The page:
6 Culinary Treats You Should Try in Portugal
Taste & Travel2 Minutes Read

6 Culinary Treats You Should Try in Portugal

April 26, 2023 Share

Move over pizza and croissants, Portugal and its culinary treats are the new rising star. Don’t miss out on these mouthwatering dishes that will make your taste buds do the samba.

10 years ago you’d come to Europe to visit Paris, Berlin, Rome. You’d consider Madrid, Copenhagen and Athens. Nowadays a trip to Europe isn’t complete without a visit to Portugal, and if there’s one thing you should be doing in Portugal (besides exploring the beaches, sightseeing and trying Port wine), it’s eating its astounding culinary treats.

Pasteis de Nata

Image courtesy of Manteigaria

You know these guys because every hip bakery makes a rendition of this traditional Portuguese treat. In Lisbon and Porto you’ll find these fancy looking stores, elegantly decorated on the inside, named Manteigaria, where you can get some of the best Pasteis de Nata of the country – approved by Portuguese people.


Considering Portugal practically all coast (it clearly isn’t, and the interior landscape of Portugal is completely different and equally as beautiful as the country’s coastline), it is no surprise that fish is one of the big things to eat. In this case salty cod, aka Bacalhau, takes the win. For Bacalhau we recommend a Casa Guedes in Porto, a cheap but unequivocally traditional eat in the city centre.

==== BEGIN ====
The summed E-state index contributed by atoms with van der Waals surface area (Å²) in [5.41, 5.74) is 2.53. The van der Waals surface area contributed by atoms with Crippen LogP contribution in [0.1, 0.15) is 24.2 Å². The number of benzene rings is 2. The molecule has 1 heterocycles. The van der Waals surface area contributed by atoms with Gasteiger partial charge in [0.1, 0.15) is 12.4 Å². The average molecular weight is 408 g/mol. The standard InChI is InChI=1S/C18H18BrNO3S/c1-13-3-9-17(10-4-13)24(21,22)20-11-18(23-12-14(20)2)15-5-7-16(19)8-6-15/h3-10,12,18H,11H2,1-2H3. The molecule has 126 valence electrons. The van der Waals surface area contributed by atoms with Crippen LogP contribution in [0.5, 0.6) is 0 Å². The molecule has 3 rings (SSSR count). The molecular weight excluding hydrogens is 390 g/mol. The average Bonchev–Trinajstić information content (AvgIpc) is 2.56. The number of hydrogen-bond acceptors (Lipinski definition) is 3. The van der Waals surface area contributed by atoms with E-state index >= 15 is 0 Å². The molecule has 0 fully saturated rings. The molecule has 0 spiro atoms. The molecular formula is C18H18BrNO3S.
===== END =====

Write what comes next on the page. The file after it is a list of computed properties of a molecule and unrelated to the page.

This one is not for the fait hearted. Made with bread, ham, sausage, and steak, this hearty meal is topped with melted cheese and a tomato-based sauce, and is often served with fries and a beer. It originated in Porto, which is where you’re going to want to go scout this delicacy out. You won’t find this dish in Portugal’s fancier eateries, but the best ones you will get your hands on will likely be in Velho Macedo (Lisbon) or Café Santiago (Porto).

Caldo Verde

Caldo verde is a simple but delicious soup that is popular throughout Portugal. It is essentially a soup, elaborated with kale, potatoes, and onions, and it often served with bread. It is a comforting and satisfying dish, especially on a cold day, which you find often in the Northern ends of the country.

Queijo da Serra

Queijo da Serra is a cheese that is made in the Serra da Estrela region of Portugal and is a soft cheese that is made with sheep’s milk. Its rich and creamy texture make it ideal to serve alongside bread and wine… a very French aperitif, but the Portuguese way.

Vinho do Porto

Image courtesy of Sandeman

With a history dating back to the 17th century, port wine is a Douro Valley delicacy. It originated from British merchants, who began to add brandy to their wine to preserve it during transportation. This process, known as fortification, gave the wine a higher alcohol content and a sweeter taste, which proved popular among consumers, and is what we now know as Port wine. If you’re visiting Porto, you’ll find all the wineries lined up against the river at Vila Nova de Gaia, with the WOW (World of Wine) museum a short walk away.

Similar Stories
What’s New At the BFI London Film Festival For 2021?
How Mykonos Is Pushing For Sustainable Tourism Development
What Is Causing The Expat Exodus From Hong Kong?
Author: Laura Scalco